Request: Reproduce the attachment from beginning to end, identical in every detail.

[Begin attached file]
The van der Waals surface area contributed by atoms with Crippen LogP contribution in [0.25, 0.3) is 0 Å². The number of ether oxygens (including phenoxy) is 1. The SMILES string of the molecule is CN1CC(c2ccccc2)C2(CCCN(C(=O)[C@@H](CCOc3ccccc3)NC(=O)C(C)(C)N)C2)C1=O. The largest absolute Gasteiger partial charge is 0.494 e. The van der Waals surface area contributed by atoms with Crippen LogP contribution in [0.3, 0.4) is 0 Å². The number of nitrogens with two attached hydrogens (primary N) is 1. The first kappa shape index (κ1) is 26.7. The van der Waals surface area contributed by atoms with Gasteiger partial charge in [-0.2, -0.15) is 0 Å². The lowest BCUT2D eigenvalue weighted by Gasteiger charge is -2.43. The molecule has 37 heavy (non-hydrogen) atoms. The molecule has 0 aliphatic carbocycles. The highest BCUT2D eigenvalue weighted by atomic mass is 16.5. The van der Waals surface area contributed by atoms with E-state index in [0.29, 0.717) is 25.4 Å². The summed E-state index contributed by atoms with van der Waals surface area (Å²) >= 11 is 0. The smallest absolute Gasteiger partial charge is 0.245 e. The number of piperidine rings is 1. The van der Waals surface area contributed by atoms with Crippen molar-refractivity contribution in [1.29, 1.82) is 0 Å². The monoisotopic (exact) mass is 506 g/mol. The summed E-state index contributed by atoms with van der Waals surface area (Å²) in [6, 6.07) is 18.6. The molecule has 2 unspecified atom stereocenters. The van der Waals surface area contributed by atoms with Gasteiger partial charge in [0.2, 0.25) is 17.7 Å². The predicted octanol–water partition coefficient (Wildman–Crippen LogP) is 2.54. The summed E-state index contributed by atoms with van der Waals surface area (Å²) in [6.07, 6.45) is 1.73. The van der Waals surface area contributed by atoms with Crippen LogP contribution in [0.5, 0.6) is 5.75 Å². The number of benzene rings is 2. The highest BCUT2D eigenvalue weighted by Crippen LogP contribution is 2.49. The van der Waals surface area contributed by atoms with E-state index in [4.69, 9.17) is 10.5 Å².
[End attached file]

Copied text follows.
The van der Waals surface area contributed by atoms with Crippen LogP contribution in [0.25, 0.3) is 0 Å². The number of ether oxygens (including phenoxy) is 1. The SMILES string of the molecule is CN1CC(c2ccccc2)C2(CCCN(C(=O)[C@@H](CCOc3ccccc3)NC(=O)C(C)(C)N)C2)C1=O. The largest absolute Gasteiger partial charge is 0.494 e. The van der Waals surface area contributed by atoms with Crippen LogP contribution in [0.3, 0.4) is 0 Å². The number of nitrogens with two attached hydrogens (primary N) is 1. The first kappa shape index (κ1) is 26.7. The van der Waals surface area contributed by atoms with Gasteiger partial charge in [-0.2, -0.15) is 0 Å². The lowest BCUT2D eigenvalue weighted by Gasteiger charge is -2.43. The molecule has 37 heavy (non-hydrogen) atoms. The molecule has 0 aliphatic carbocycles. The highest BCUT2D eigenvalue weighted by atomic mass is 16.5. The van der Waals surface area contributed by atoms with E-state index in [0.29, 0.717) is 25.4 Å². The summed E-state index contributed by atoms with van der Waals surface area (Å²) >= 11 is 0. The smallest absolute Gasteiger partial charge is 0.245 e. The number of piperidine rings is 1. The van der Waals surface area contributed by atoms with Crippen molar-refractivity contribution in [1.29, 1.82) is 0 Å². The monoisotopic (exact) mass is 506 g/mol. The summed E-state index contributed by atoms with van der Waals surface area (Å²) in [6, 6.07) is 18.6. The molecule has 2 unspecified atom stereocenters. The van der Waals surface area contributed by atoms with Gasteiger partial charge in [0.2, 0.25) is 17.7 Å². The predicted octanol–water partition coefficient (Wildman–Crippen LogP) is 2.54. The summed E-state index contributed by atoms with van der Waals surface area (Å²) in [6.07, 6.45) is 1.73. The van der Waals surface area contributed by atoms with Crippen LogP contribution in [0.5, 0.6) is 5.75 Å². The number of benzene rings is 2. The highest BCUT2D eigenvalue weighted by Crippen LogP contribution is 2.49. The van der Waals surface area contributed by atoms with E-state index in [4.69, 9.17) is 10.5 Å².